This portfolio is a long term documentation project of the historic places and natural landscape associated with the southern Atlantic Coast along South Carolina and Georgia. I have only shown individual images in juried shows. In 2019 I completed a book about the project that is available through Blurb publishing.
While shooting photographs of an abandoned building in 2010, I made an accidental double exposure with my 4x5 camera that turned out quite nice. Based on that chance occurrence and the montage work in my Conflict on the Plains and Excavating Childhood series, I started shooting digital images with the idea of combining the images to create fantastic places. The thematic inspiration for this series is Tarkovsky's 1979 film Stalker. In the film an area in Russian has become uninhabitable due to some catastrophe where the laws of time and space have stopped working. Only adventurous people dare to travel into what is called "The Zone", led by people with extrasensory skills called Stalkers. This is my exploration of the Zone.
“Excavating Childhood” represents an exploration of aspects of my youth between 1975 and 1980. While walking around the backyard in 2007, I noticed a number of plastic models parts eroding out of the ground. Being an archaeologist by profession, I was intrigued. Finding these “artifacts” from my own youth prompted me to explore my own artwork from the same time period. Fortunately, I had saved many of my old negatives and drawings. I began scanning them and thinking about what I had intended for them when I first created them. I realized that when I first made the photographs and drawings, I had high ideals for what they represented, but was unable to fully realize them given the level of my skills and other technological limits. The collages from this project aren’t exact representations of what I intended them to be when I was young – rather they represent a synthesis of their original intent and my impression of what they mean now looking back as an adult.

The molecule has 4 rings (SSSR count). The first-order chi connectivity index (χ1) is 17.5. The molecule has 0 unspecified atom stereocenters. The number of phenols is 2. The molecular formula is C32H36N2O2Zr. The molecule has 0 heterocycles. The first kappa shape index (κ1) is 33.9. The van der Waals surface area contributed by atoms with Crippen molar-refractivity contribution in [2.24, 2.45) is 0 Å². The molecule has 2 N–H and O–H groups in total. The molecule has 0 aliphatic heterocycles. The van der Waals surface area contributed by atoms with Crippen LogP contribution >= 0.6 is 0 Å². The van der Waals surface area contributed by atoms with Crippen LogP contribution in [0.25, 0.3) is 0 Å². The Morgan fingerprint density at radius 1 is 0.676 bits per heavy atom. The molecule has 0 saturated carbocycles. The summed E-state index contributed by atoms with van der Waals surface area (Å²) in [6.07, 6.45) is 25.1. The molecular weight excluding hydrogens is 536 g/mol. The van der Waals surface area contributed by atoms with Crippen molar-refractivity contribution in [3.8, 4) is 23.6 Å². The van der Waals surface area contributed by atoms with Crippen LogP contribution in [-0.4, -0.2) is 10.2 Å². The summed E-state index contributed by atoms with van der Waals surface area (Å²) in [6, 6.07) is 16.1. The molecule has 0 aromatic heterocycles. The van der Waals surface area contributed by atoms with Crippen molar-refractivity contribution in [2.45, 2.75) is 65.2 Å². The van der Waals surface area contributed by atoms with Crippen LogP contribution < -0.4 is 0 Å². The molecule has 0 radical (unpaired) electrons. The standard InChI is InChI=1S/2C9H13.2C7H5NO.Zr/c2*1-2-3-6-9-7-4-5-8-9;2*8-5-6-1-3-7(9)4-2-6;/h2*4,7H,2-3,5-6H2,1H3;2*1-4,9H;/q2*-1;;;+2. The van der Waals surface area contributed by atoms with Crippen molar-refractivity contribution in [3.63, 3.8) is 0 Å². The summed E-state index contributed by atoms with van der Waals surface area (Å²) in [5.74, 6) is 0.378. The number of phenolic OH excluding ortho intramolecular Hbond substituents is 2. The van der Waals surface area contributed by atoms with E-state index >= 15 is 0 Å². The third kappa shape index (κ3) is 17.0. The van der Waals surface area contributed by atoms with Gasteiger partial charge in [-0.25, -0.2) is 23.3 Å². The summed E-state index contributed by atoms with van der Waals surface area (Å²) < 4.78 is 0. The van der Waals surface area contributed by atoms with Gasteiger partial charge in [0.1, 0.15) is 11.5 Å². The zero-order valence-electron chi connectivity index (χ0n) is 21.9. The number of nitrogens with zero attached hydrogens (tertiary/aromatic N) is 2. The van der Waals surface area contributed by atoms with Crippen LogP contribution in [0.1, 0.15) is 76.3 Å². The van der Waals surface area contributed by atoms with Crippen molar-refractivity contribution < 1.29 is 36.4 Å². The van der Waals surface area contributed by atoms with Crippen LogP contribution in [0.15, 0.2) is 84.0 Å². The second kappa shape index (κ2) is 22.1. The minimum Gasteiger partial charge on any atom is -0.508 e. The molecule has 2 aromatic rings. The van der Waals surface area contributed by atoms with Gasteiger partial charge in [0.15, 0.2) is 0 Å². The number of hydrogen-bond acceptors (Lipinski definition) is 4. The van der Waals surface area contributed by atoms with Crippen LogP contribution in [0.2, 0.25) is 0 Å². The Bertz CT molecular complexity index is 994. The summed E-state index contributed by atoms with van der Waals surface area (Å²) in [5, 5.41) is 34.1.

The images in this series represent one artists’ interpretation of the struggle of the Native American peoples of the Great Plains during the 19th century. This was a time when the United States of American actively sought to destroy the entire Plains Indian culture. The images are photographic montages that combine contemporary photographs of village/massacre sites with 19th century photographs of Cheyenne, Arapaho, and Lakota peoples. Part of the inspiration for this project came from the artist watching the healing process between Anglo Americans and Native Americans. It involves acknowledging what happened in the past, coming to grips with its consequences, and finding a way to mutually move forward.